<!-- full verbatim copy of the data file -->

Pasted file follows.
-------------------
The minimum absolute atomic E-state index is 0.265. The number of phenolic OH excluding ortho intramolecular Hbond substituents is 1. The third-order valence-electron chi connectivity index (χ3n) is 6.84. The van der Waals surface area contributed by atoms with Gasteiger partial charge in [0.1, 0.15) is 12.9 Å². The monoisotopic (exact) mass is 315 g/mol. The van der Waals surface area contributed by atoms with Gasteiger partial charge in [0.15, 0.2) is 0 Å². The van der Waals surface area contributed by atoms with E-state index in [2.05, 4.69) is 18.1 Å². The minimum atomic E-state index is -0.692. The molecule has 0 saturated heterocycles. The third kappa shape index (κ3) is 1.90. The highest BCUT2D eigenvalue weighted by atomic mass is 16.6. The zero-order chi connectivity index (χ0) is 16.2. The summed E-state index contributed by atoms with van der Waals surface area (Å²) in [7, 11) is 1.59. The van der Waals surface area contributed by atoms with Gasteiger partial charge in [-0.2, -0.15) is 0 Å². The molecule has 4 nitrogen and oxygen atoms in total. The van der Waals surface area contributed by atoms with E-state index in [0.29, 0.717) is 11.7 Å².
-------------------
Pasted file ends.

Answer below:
The minimum absolute atomic E-state index is 0.265. The number of phenolic OH excluding ortho intramolecular Hbond substituents is 1. The third-order valence-electron chi connectivity index (χ3n) is 6.84. The van der Waals surface area contributed by atoms with Gasteiger partial charge in [0.1, 0.15) is 12.9 Å². The monoisotopic (exact) mass is 315 g/mol. The van der Waals surface area contributed by atoms with Gasteiger partial charge in [0.15, 0.2) is 0 Å². The van der Waals surface area contributed by atoms with E-state index in [2.05, 4.69) is 18.1 Å². The minimum atomic E-state index is -0.692. The molecule has 0 saturated heterocycles. The third kappa shape index (κ3) is 1.90. The highest BCUT2D eigenvalue weighted by atomic mass is 16.6. The zero-order chi connectivity index (χ0) is 16.2. The summed E-state index contributed by atoms with van der Waals surface area (Å²) in [7, 11) is 1.59. The van der Waals surface area contributed by atoms with Gasteiger partial charge in [-0.2, -0.15) is 0 Å². The molecule has 4 nitrogen and oxygen atoms in total. The van der Waals surface area contributed by atoms with E-state index in [0.29, 0.717) is 11.7 Å².